Has email really improved our communication or made us more productive? I might be alone in saying that I don’t think so. Email has given us the ability to communicate quickly and inexpensively, but this comes at a price.
The first problem I have with email is what I call ‘the lob.’ This is when a boss, co-worker or friend forwards you an email with a request that came from someone else. Email has made it too easy to pass the workload on to others with a simple click of the ‘send’ button. Then, instantly the task has been removed from their list of things to do…to yours. In my experience, things tend to fall off the radar of both parties. Throw a few extra cc’s in there and nothing ever gets done.
The second problem I have is the informality with which people write. Since when has it become okay and customary to swear and use incomplete sentences with someone you’ve never met before? I get it, we’re all just soooo busy that we forget who we’re replying to and that there’s a spell check function. An IM with a friend? Fine. But, a new business relationship?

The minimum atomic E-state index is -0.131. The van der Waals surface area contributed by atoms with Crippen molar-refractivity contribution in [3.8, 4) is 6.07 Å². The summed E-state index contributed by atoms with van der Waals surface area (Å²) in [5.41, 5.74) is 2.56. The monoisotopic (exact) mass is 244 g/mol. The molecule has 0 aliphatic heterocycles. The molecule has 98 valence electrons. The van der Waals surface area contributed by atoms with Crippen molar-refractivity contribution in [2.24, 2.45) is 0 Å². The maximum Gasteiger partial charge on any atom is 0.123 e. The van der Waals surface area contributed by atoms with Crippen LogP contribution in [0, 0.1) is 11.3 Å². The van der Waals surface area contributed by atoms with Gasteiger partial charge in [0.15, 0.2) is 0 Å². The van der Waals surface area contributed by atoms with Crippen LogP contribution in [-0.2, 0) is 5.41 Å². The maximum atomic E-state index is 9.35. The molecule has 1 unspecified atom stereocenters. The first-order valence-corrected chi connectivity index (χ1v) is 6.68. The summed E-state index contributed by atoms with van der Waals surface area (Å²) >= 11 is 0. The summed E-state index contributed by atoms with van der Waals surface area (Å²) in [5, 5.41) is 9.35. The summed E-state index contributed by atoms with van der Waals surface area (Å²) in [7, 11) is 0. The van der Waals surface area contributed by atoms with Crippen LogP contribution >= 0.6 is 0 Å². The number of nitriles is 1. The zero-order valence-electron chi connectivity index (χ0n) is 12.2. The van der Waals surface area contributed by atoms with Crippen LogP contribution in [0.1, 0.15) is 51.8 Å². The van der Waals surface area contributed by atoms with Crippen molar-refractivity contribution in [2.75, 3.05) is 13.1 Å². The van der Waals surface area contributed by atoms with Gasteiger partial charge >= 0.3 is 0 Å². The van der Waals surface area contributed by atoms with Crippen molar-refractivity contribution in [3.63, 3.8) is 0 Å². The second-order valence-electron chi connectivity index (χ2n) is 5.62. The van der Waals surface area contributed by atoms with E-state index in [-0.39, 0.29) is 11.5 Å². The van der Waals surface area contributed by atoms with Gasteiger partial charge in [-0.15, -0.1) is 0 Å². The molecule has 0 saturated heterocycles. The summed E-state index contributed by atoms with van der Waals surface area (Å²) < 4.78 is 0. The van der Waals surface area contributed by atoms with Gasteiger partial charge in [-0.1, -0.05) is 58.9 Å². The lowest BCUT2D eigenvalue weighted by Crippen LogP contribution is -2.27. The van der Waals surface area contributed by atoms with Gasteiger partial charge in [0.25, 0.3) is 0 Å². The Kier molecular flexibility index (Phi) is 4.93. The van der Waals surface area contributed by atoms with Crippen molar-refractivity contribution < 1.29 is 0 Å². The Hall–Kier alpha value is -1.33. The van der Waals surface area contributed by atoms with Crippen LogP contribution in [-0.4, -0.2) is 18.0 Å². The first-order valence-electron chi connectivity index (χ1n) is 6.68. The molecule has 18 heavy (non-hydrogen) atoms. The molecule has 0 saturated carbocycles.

Lastly, and my biggest grievance, specifically related to handheld devices, is the sense of urgency implied. Just because I have my Blackberry in my purse or with me during a meeting does not mean that you deserve a response right now. I can’t remember the last time I sat through a meeting when someone wasn’t checking and responding to emails. How much of meetings are missed because the people sitting around the table aren’t focused on the task at hand? How much more could a group of people accomplish if they weren’t distracted every 30 seconds?
I, for one, would like to go back to the rotary phone and the busy signal. Ok, that might be a bit drastic, but what I’m after is the personal relationship, contact, respect and accountability we seem to have lost in our hurried search for the closest Wi-Fi connection. The best and fastest way to get anything done is to meet with people face-to-face or to pick up the phone and ask. This, in my opinion, will never change.